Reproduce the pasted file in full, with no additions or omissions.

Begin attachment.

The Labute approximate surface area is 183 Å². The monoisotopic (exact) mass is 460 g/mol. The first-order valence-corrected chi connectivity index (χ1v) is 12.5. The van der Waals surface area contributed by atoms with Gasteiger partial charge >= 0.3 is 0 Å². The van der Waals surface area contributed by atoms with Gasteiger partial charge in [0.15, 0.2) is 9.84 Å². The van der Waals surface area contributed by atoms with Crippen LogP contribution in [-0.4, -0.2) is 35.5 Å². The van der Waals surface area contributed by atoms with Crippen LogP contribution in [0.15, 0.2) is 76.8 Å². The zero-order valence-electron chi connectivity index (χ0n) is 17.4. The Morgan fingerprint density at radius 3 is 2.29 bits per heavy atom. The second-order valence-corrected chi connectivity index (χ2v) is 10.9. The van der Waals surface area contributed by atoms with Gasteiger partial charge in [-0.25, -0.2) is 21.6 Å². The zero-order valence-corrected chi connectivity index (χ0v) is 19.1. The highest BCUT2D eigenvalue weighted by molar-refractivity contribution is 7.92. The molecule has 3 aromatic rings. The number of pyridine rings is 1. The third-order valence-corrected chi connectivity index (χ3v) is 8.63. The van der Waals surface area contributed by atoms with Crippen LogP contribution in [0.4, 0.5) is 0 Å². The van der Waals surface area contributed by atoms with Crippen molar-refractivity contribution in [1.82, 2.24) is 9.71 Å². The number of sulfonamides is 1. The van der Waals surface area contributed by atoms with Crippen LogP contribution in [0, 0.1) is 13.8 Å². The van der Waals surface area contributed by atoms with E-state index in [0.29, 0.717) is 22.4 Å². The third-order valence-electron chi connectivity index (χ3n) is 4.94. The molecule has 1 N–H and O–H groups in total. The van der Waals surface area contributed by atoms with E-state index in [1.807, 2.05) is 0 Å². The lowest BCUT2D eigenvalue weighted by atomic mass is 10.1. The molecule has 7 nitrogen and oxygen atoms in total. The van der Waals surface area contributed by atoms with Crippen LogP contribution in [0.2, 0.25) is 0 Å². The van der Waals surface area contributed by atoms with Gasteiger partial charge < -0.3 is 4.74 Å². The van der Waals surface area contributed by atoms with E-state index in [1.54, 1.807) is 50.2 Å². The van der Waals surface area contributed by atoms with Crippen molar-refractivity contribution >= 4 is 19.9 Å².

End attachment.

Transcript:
The Labute approximate surface area is 183 Å². The monoisotopic (exact) mass is 460 g/mol. The first-order valence-corrected chi connectivity index (χ1v) is 12.5. The van der Waals surface area contributed by atoms with Gasteiger partial charge >= 0.3 is 0 Å². The van der Waals surface area contributed by atoms with Gasteiger partial charge in [0.15, 0.2) is 9.84 Å². The van der Waals surface area contributed by atoms with Crippen LogP contribution in [-0.4, -0.2) is 35.5 Å². The van der Waals surface area contributed by atoms with Crippen LogP contribution in [0.15, 0.2) is 76.8 Å². The zero-order valence-electron chi connectivity index (χ0n) is 17.4. The Morgan fingerprint density at radius 3 is 2.29 bits per heavy atom. The second-order valence-corrected chi connectivity index (χ2v) is 10.9. The van der Waals surface area contributed by atoms with Gasteiger partial charge in [-0.25, -0.2) is 21.6 Å². The zero-order valence-corrected chi connectivity index (χ0v) is 19.1. The highest BCUT2D eigenvalue weighted by molar-refractivity contribution is 7.92. The molecule has 3 aromatic rings. The number of pyridine rings is 1. The third-order valence-corrected chi connectivity index (χ3v) is 8.63. The van der Waals surface area contributed by atoms with Crippen LogP contribution in [0.4, 0.5) is 0 Å². The van der Waals surface area contributed by atoms with Crippen molar-refractivity contribution in [1.82, 2.24) is 9.71 Å². The number of sulfonamides is 1. The van der Waals surface area contributed by atoms with Crippen LogP contribution in [0, 0.1) is 13.8 Å². The van der Waals surface area contributed by atoms with E-state index in [0.29, 0.717) is 22.4 Å². The third-order valence-electron chi connectivity index (χ3n) is 4.94. The molecule has 1 N–H and O–H groups in total. The van der Waals surface area contributed by atoms with E-state index in [1.807, 2.05) is 0 Å². The lowest BCUT2D eigenvalue weighted by atomic mass is 10.1. The molecule has 7 nitrogen and oxygen atoms in total. The van der Waals surface area contributed by atoms with Crippen LogP contribution in [0.2, 0.25) is 0 Å². The van der Waals surface area contributed by atoms with Gasteiger partial charge < -0.3 is 4.74 Å². The van der Waals surface area contributed by atoms with E-state index in [1.54, 1.807) is 50.2 Å². The van der Waals surface area contributed by atoms with Crippen molar-refractivity contribution >= 4 is 19.9 Å².